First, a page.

In Ephesians 6:10-18, near the end of his letter, Paul discusses the armor of God for protection against the devil’s schemes (verse 11). These schemes could come in the form of unseen forces or as the attacks from nonbelievers. First, the belt of truth (verse 14) helps us remember God’s truth and defeat Satan’s lies. Second, the breastplate of righteousness (verse 14) to protect our hearts which safeguards our emotions, self-worth and trust. The breastplate reminds us that God loves us and sent his Son to die for us. Third, the footgear of the gospel of peace (verse 15) is the motivation and readiness to spread the Good News of Christ and the peace found with him. Fourth, the shield of faith (verse 16) to protect ourselves from Satan’s attacks. These attacks come in the form of insults, setbacks and temptations. The shield of faith reminds us of God’s promise of love and salvation. Fifth, the helmet of salvation (verse 17) protects our minds from doubts about God, Jesus and our salvation. Lastly, the sword of the Spirit (verse 17), as the only weapon of offense in the armor of God, it is the Word of God. Our best weapon against spiritual attacks and helps the other pieces of armor do their part to protect us. Along with putting on the full armor of God, we are to pray on all occasion and with all prayers and requests. We are to be alert and pray for all the saint (other believers the ones we know as well as those around the world) (verse 18). The image of the full armor of God reminds me of a song by Twila Paris called The Warrior is a Child. In the song, the narrator discusses being a child who runs to God when the battles become too much to fight. We came to the Father for rest, comfort and encouragement as we go through life fighting battles for God.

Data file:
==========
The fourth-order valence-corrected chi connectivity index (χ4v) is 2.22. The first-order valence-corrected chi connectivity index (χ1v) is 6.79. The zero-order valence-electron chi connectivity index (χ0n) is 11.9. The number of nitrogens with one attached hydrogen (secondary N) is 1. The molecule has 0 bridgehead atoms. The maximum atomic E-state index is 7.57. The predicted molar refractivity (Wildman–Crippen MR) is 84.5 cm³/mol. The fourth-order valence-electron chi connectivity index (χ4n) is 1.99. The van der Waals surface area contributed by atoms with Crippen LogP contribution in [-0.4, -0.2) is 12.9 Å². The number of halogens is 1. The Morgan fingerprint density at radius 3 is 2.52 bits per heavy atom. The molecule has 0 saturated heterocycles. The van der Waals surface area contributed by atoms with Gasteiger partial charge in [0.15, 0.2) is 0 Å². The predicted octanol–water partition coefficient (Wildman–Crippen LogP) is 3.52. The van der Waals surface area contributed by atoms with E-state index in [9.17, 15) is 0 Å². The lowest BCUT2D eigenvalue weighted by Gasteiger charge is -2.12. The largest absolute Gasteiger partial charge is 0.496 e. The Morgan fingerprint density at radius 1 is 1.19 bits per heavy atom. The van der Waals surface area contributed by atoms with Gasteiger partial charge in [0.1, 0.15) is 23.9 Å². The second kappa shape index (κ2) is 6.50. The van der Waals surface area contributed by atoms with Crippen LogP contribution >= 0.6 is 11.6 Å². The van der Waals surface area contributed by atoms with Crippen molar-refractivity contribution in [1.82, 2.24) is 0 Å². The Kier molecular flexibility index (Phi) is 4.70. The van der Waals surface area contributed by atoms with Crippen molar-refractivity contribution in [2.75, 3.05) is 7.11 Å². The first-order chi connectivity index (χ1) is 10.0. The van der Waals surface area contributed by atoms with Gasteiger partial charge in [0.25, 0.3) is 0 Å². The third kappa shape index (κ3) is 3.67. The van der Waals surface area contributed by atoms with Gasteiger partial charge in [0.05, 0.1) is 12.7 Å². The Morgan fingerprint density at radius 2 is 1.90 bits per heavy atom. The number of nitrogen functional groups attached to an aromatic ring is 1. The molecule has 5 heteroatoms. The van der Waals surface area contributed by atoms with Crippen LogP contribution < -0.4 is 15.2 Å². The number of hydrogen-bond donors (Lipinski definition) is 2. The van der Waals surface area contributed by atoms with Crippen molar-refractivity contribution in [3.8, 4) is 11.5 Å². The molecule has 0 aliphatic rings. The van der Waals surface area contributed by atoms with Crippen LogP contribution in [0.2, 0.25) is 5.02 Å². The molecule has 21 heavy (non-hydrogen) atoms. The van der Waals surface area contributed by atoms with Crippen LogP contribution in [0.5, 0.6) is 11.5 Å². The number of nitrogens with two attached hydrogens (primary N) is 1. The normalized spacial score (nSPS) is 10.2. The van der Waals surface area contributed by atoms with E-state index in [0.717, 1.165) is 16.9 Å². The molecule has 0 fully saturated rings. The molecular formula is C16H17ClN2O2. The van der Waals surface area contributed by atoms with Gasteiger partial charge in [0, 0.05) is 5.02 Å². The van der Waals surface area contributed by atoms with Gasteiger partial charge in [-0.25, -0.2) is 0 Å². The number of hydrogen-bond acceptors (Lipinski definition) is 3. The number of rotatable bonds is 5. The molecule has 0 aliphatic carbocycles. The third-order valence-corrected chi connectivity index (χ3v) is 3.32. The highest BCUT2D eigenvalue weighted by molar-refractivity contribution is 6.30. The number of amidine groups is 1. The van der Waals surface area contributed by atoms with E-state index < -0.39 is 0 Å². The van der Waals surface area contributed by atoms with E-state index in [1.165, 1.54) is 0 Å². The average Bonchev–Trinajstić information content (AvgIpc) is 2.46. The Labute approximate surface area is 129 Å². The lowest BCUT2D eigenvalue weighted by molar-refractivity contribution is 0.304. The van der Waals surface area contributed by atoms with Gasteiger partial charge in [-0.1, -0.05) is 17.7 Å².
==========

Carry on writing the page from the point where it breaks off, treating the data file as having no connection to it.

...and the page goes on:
In conclusion, the letters to the Galatian and Ephesian churches are filled with importance lessons. I just touched on a few. Our salvation does not depend on the observance of the law but rather with faith in Christ. A true believer and follower of Christ can be identified by the fruit of the Spirit he displays in his life. Wives are to submit to their husbands, while husbands are to love his wife as Christ loved the church. Believers are called to put on the full armor of God in order to defend ourselves against the attacks against spiritual forces as well as fight battles against those who fight against God.